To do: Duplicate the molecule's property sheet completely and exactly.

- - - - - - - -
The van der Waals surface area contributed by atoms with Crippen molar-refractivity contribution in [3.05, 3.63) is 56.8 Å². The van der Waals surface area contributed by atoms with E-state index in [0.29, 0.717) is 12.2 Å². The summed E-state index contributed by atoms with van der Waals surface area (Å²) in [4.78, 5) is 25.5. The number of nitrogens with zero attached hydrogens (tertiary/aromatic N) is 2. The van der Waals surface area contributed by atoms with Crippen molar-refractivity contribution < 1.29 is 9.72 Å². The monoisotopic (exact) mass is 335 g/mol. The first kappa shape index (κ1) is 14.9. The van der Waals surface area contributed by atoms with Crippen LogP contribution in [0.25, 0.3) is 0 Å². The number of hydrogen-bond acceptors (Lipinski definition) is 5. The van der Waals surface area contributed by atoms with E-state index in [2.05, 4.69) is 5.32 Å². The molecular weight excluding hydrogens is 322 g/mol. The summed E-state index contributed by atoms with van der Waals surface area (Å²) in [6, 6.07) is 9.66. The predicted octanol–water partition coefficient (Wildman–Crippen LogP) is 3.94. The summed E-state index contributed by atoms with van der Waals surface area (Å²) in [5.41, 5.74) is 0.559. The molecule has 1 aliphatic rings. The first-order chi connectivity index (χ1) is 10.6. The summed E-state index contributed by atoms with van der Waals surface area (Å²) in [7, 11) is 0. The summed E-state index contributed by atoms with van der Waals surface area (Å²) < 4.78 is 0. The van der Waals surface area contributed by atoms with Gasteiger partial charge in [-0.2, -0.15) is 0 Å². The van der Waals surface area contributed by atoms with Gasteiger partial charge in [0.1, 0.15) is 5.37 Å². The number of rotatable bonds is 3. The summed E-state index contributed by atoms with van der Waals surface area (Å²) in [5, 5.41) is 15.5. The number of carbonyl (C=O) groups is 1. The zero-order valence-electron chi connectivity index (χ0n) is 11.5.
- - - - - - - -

The van der Waals surface area contributed by atoms with Crippen molar-refractivity contribution in [3.05, 3.63) is 56.8 Å². The van der Waals surface area contributed by atoms with E-state index in [0.29, 0.717) is 12.2 Å². The summed E-state index contributed by atoms with van der Waals surface area (Å²) in [4.78, 5) is 25.5. The number of nitrogens with zero attached hydrogens (tertiary/aromatic N) is 2. The van der Waals surface area contributed by atoms with Crippen molar-refractivity contribution < 1.29 is 9.72 Å². The monoisotopic (exact) mass is 335 g/mol. The first kappa shape index (κ1) is 14.9. The van der Waals surface area contributed by atoms with Crippen LogP contribution in [0.25, 0.3) is 0 Å². The number of hydrogen-bond acceptors (Lipinski definition) is 5. The van der Waals surface area contributed by atoms with E-state index in [2.05, 4.69) is 5.32 Å². The molecular weight excluding hydrogens is 322 g/mol. The summed E-state index contributed by atoms with van der Waals surface area (Å²) in [6, 6.07) is 9.66. The predicted octanol–water partition coefficient (Wildman–Crippen LogP) is 3.94. The summed E-state index contributed by atoms with van der Waals surface area (Å²) in [5.41, 5.74) is 0.559. The molecule has 1 aliphatic rings. The first-order chi connectivity index (χ1) is 10.6. The summed E-state index contributed by atoms with van der Waals surface area (Å²) in [7, 11) is 0. The summed E-state index contributed by atoms with van der Waals surface area (Å²) < 4.78 is 0. The van der Waals surface area contributed by atoms with Gasteiger partial charge in [-0.2, -0.15) is 0 Å². The van der Waals surface area contributed by atoms with Gasteiger partial charge in [0.1, 0.15) is 5.37 Å². The number of rotatable bonds is 3. The summed E-state index contributed by atoms with van der Waals surface area (Å²) in [5, 5.41) is 15.5. The number of carbonyl (C=O) groups is 1. The zero-order valence-electron chi connectivity index (χ0n) is 11.5.